Despite ambitious 2020 electrification targets, many Sub-Saharan African (SSA) countries still have relatively low electricity access, especially in rural areas representing close to 85 percent of the global energy access deficit.
Studies have shown that standalone off-grid solar (OGS) products such as solar home systems (SHS) and pico products, could potentially address this electrification challenge, especially as they are a more financially viable solution for serving off-grid households than grid extension. Unfortunately, penetration of off-grid solar products has been quite inconsistent, with countries such as Malawi and Zambia, lagging substantially at 3% and 5% penetration respectively, despite significant electrification needs.
Distribution costs and other distribution barriers are considered one of the key reasons for limited uptake of off-grid solar energy systems products in Sub-Saharan Africa. This is due to two assumptions,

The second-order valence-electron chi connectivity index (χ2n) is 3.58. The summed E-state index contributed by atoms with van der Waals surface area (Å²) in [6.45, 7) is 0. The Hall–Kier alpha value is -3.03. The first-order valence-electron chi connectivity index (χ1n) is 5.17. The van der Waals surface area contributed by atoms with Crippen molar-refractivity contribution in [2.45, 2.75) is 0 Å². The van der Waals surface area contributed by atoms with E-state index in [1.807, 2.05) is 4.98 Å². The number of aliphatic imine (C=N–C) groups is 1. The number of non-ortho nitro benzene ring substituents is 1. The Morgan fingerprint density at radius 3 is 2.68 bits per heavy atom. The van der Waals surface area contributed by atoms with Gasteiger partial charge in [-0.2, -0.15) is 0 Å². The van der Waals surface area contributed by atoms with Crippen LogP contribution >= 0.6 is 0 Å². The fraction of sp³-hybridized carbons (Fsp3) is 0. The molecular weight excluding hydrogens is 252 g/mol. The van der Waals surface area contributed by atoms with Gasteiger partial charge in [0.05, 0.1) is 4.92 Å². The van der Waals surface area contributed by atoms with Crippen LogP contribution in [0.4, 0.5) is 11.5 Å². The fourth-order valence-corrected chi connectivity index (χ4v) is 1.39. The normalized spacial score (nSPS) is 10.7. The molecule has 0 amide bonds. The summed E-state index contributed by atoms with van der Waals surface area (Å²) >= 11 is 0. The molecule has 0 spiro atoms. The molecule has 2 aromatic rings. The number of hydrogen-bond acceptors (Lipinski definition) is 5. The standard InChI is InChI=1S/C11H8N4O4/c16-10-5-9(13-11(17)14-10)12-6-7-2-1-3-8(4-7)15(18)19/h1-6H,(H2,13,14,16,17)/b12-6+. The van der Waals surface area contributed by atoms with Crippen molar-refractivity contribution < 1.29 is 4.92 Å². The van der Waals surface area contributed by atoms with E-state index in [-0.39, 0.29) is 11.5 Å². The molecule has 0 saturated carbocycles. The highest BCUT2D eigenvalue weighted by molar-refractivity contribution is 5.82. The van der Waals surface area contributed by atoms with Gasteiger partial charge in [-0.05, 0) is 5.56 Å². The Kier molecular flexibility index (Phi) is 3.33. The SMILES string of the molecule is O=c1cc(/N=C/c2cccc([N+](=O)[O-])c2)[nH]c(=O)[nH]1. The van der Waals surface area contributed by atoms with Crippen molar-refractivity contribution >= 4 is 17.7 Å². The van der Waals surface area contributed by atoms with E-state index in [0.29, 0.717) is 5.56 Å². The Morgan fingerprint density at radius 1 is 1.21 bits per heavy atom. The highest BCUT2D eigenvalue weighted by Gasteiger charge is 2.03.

- that distribution costs have a significant impact on OGS price, therefore limiting affordability for OGS products’ target market; and
- that distribution barriers affect providers’ ability to deliver necessary volumes of products directly to final consumers, therefore, limiting availability of OGS products.
Further, landlocked countries such as Malawi and Zambia potentially have more significant distribution costs and barriers due to the additional distribution steps between the port of entry into Africa, to the home country point of entry.
These countries, therefore, are likely to have higher priced goods affecting the affordability of products and similarly creating limited availability of products because of the higher distribution costs and barriers. This report sought to understand the influence of distribution costs and other distribution barriers on the affordability and availability of OGS products with a particular focus on examining the differences between landlocked and non-landlocked countries, and the impact on price-sensitive, low-income earners in rural areas.